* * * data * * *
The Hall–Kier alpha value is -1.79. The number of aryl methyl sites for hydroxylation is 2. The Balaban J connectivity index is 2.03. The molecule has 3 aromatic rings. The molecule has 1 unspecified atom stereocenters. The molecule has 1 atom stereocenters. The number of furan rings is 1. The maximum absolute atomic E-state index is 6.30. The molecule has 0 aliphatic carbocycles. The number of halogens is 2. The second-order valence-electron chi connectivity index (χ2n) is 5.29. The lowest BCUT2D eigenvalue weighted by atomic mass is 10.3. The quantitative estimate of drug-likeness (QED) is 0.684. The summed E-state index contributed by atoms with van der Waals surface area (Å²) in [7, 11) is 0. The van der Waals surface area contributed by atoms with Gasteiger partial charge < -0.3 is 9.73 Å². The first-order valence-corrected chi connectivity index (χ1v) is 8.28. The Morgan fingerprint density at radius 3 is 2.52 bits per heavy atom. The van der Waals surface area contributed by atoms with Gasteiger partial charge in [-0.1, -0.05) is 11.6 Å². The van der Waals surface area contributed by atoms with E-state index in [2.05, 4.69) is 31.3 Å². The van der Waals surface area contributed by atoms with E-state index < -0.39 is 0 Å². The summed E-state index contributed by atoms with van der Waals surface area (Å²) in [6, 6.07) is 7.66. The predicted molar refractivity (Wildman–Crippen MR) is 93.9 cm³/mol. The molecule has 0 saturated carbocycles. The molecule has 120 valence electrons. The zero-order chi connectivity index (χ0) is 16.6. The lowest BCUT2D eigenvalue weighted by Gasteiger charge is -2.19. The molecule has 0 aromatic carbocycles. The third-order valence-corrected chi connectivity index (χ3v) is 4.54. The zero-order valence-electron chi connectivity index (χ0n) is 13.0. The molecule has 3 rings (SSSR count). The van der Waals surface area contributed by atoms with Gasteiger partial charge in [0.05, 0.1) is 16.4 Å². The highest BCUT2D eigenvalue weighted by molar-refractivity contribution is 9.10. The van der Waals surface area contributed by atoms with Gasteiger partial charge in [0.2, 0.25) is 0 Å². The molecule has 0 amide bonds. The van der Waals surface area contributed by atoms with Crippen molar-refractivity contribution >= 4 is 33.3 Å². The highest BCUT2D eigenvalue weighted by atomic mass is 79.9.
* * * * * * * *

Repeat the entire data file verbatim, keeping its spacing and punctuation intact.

The Hall–Kier alpha value is -1.79. The number of aryl methyl sites for hydroxylation is 2. The Balaban J connectivity index is 2.03. The molecule has 3 aromatic rings. The molecule has 1 unspecified atom stereocenters. The molecule has 1 atom stereocenters. The number of furan rings is 1. The maximum absolute atomic E-state index is 6.30. The molecule has 0 aliphatic carbocycles. The number of halogens is 2. The second-order valence-electron chi connectivity index (χ2n) is 5.29. The lowest BCUT2D eigenvalue weighted by atomic mass is 10.3. The quantitative estimate of drug-likeness (QED) is 0.684. The summed E-state index contributed by atoms with van der Waals surface area (Å²) in [7, 11) is 0. The van der Waals surface area contributed by atoms with Gasteiger partial charge < -0.3 is 9.73 Å². The first-order valence-corrected chi connectivity index (χ1v) is 8.28. The Morgan fingerprint density at radius 3 is 2.52 bits per heavy atom. The van der Waals surface area contributed by atoms with Gasteiger partial charge in [-0.1, -0.05) is 11.6 Å². The van der Waals surface area contributed by atoms with E-state index in [2.05, 4.69) is 31.3 Å². The van der Waals surface area contributed by atoms with E-state index < -0.39 is 0 Å². The summed E-state index contributed by atoms with van der Waals surface area (Å²) in [6, 6.07) is 7.66. The predicted molar refractivity (Wildman–Crippen MR) is 93.9 cm³/mol. The molecule has 0 saturated carbocycles. The molecule has 120 valence electrons. The zero-order chi connectivity index (χ0) is 16.6. The lowest BCUT2D eigenvalue weighted by Gasteiger charge is -2.19. The molecule has 0 aromatic carbocycles. The third-order valence-corrected chi connectivity index (χ3v) is 4.54. The zero-order valence-electron chi connectivity index (χ0n) is 13.0. The molecule has 3 rings (SSSR count). The van der Waals surface area contributed by atoms with Gasteiger partial charge in [0.05, 0.1) is 16.4 Å². The highest BCUT2D eigenvalue weighted by molar-refractivity contribution is 9.10. The van der Waals surface area contributed by atoms with Gasteiger partial charge in [0.2, 0.25) is 0 Å². The molecule has 0 amide bonds. The van der Waals surface area contributed by atoms with Crippen molar-refractivity contribution >= 4 is 33.3 Å². The highest BCUT2D eigenvalue weighted by atomic mass is 79.9.